In a separate interview with The Observer, Moses Ogwapus, the acting commissioner, Tax Policy, in the finance ministry, revealed that the policy change is going to be effected through a statutory instrument which will be issued by the Internal Affairs minister and Police.

“We are going to discuss in detail with the line minister because they may want to include other things. This is just an intention to vary the rates which are applicable and we have notified them,” he said.


According to information contained in the NTR rates report by the finance ministry, an annual firearm licensing for a pistol is Shs 60,000; rifle, Shs 48,000 and Shs 36,000 for a shotgun.

Under private security organization licenses, a gun dealer’s license costs Shs 144,000, but government wants this raised to Shs 200,000. Statistics from the ministry of Internal Affairs place the number of guns legally in the hands of civilians or private security firms at 19,000. Out of these, 16,000 are in the hands of private security firms, while 3,000 are with civilians.

However, a study by, a Sydney-based organization, places the number at 400,000. A section of MPs on the committee view this as a measure to curb increasing gun violence in the country.

Budget committee chairperson Amos Lugoloobi (Ntenjeru North) agreed that with the rising violent crimes committed in the country, it is prudent that government formulates measures to reduce the number of arms among private individuals.

Lugoloobi, however, warned government to draw a balance in implementing the regulations, noting that the same insecurity has forced civilians to also purchase guns to protect themselves.

“There seems to be a lot of abuse by the people owning these firearms; so, they are making it more costly for someone to possess this gadget,” he told The Observer. “It also raises some security issues; so, people need the firearms to protect them. But criminals have taken advantage of this too; so, they need to strike a balance.”

Colonel Felix Kulayigye (Army MP) says the tax increment is spot-on, given that firearms are a privilege of individuals who are able to afford and pay a progressive tax.

“The revenue collected should enhance policing and community security,” Kulayigye said.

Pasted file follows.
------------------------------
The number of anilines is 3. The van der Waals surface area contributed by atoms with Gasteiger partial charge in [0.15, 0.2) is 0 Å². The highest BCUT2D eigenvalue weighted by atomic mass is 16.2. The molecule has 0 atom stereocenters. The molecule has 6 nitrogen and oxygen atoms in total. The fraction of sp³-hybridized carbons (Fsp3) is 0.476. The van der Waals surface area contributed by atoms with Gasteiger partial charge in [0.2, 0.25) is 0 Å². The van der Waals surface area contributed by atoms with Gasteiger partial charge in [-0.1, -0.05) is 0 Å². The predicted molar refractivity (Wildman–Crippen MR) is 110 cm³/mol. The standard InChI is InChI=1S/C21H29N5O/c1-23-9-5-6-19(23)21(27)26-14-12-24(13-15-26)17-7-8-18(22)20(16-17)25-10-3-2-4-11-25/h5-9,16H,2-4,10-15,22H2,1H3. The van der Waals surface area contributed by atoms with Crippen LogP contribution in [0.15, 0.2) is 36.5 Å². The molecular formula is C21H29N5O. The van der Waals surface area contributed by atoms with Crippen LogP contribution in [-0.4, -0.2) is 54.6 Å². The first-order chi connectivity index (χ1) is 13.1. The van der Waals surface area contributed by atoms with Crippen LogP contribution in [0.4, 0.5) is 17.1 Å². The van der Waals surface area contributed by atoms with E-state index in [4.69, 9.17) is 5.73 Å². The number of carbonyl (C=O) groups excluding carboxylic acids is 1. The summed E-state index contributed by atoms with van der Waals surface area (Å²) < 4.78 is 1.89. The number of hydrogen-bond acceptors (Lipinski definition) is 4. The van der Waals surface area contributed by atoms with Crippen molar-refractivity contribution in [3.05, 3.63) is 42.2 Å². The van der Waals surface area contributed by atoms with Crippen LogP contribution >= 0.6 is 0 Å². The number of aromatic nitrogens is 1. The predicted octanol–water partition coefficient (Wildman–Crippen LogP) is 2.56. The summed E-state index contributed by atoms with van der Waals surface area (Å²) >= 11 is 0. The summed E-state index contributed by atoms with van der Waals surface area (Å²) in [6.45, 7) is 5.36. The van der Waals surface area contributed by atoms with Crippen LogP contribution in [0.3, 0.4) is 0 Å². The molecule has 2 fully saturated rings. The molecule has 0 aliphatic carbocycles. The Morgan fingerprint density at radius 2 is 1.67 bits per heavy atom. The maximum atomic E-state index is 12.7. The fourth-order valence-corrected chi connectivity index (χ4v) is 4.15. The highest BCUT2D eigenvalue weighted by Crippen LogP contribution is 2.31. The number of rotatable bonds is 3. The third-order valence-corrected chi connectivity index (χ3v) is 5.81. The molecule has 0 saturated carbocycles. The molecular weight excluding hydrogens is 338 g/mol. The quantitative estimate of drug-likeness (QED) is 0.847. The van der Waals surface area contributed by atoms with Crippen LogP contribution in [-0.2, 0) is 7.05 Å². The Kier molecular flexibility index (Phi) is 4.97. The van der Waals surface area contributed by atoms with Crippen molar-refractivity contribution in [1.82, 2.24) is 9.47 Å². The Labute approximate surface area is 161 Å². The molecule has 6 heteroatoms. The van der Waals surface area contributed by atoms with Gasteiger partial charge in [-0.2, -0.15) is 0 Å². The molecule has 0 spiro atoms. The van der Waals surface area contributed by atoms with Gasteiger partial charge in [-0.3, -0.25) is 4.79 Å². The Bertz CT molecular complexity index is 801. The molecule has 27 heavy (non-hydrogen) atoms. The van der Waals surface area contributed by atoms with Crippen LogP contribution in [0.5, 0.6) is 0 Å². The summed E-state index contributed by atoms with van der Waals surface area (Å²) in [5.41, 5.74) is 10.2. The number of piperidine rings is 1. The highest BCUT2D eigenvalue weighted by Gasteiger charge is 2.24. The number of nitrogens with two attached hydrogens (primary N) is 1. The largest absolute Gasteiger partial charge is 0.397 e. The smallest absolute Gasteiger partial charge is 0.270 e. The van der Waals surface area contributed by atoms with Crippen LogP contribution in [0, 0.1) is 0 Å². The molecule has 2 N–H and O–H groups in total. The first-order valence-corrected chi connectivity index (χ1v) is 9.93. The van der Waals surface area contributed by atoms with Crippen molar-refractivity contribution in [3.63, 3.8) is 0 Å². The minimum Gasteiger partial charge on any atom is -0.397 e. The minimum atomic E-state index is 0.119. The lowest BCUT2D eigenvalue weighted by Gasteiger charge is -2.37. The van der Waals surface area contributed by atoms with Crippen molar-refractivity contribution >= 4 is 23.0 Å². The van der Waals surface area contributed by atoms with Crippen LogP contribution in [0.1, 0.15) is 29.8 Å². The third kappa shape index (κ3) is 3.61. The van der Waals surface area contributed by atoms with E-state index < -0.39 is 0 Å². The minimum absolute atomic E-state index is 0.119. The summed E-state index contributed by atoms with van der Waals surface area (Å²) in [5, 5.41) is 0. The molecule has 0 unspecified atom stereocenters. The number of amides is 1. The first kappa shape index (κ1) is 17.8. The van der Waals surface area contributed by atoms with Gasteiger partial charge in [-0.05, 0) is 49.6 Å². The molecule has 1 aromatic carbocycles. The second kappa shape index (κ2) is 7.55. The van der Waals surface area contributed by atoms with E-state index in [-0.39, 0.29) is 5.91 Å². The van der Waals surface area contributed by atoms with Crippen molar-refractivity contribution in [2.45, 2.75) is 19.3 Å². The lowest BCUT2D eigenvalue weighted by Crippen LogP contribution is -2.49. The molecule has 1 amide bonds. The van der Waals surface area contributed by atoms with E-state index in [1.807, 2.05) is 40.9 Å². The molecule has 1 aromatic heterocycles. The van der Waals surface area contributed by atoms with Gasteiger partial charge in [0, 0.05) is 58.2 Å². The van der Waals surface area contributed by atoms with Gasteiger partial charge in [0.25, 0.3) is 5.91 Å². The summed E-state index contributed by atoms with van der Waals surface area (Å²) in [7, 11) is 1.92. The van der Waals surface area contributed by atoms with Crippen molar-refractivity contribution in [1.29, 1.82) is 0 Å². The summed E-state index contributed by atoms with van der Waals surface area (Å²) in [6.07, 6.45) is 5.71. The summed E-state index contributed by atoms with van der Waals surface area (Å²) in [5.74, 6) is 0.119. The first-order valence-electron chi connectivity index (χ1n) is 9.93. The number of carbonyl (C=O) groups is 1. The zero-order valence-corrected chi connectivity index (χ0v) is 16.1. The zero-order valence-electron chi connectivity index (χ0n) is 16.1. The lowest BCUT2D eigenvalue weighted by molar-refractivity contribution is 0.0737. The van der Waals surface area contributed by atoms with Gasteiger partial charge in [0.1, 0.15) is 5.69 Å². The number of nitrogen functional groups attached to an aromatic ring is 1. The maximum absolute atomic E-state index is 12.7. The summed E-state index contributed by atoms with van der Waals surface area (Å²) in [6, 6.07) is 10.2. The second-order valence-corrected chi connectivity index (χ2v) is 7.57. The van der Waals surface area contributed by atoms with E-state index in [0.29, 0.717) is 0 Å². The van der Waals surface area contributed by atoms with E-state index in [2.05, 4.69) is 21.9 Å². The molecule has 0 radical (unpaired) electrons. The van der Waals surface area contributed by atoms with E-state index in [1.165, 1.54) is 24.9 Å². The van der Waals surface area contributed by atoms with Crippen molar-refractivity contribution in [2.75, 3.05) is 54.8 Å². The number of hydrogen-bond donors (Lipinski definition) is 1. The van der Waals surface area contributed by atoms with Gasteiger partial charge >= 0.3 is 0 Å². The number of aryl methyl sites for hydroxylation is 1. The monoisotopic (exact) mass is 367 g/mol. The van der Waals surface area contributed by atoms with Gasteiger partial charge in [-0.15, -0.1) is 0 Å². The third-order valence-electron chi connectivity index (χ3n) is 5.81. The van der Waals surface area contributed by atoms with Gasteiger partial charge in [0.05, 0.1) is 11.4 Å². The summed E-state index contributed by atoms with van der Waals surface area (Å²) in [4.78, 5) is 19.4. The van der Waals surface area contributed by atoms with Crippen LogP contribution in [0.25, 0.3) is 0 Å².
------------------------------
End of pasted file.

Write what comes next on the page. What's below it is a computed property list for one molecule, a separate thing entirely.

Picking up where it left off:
Debate on the number of firearms in private arms was reignited in March by the gruesome assassination of Assistant Inspector of Police Andrew Felix Kaweesi, his driver and bodyguard, in Kulambiro, a city suburb.

Kaweesi’s murder followed other recent shootings of UPDF major, Muhammad Kiggundu, state prosecutor Joan Kagezi and nearly a dozen Muslim sheikhs. However, Simon Mulongo, a peace and security expert, argues that the increase in the license fees for importation of firearms will only enhance revenue, but not resolve the recent security lapses.

Mulongo told The Observer that government must institutionalise the law on small arms and light weapons, in order to curb gun violence.

“The majority of gun-related incidents have been conducted using illegal guns,” he said. “Even those who use illegal arms can afford to pay the Shs 5 million being proposed. Let us institutionalize the law on small arms and light weapons.”


Other tax measures proposed for the 2017/2018 financial year include increase in excise duty on soft-cap cigarettes from Shs 45,000 to Shs 55,000, from which Shs 3 billion in revenue will be raised.

Also, royalty rates for limestone, chalk and gypsum have been reduced from Shs 10,000 to Shs 5,000 per tonne, from which government will lose Shs 2.5 billion.

As part of efforts to support the Buy Uganda, Build Uganda policy, government has removed excise duty on locally manufactured furniture from local materials, which will set back government revenue by Shs 390 million. Value Added Tax on imported wheat grain has also been reinstated to promote local wheat growing in Uganda.

Government has also slapped exemptions on solar batteries and lanterns; tourist arrangement services, access to tourist sites, tour guide and gaming drive services, irrigation equipment and animal feeds.

President Names New Internal Spymaster

Photo: Daily Monitor

President Museveni tours his farm (file photo).

Ugandan President Yoweri Museveni continues to shakeup top leadership in the country’s key security organs and has now fired the head of the internal spy agency.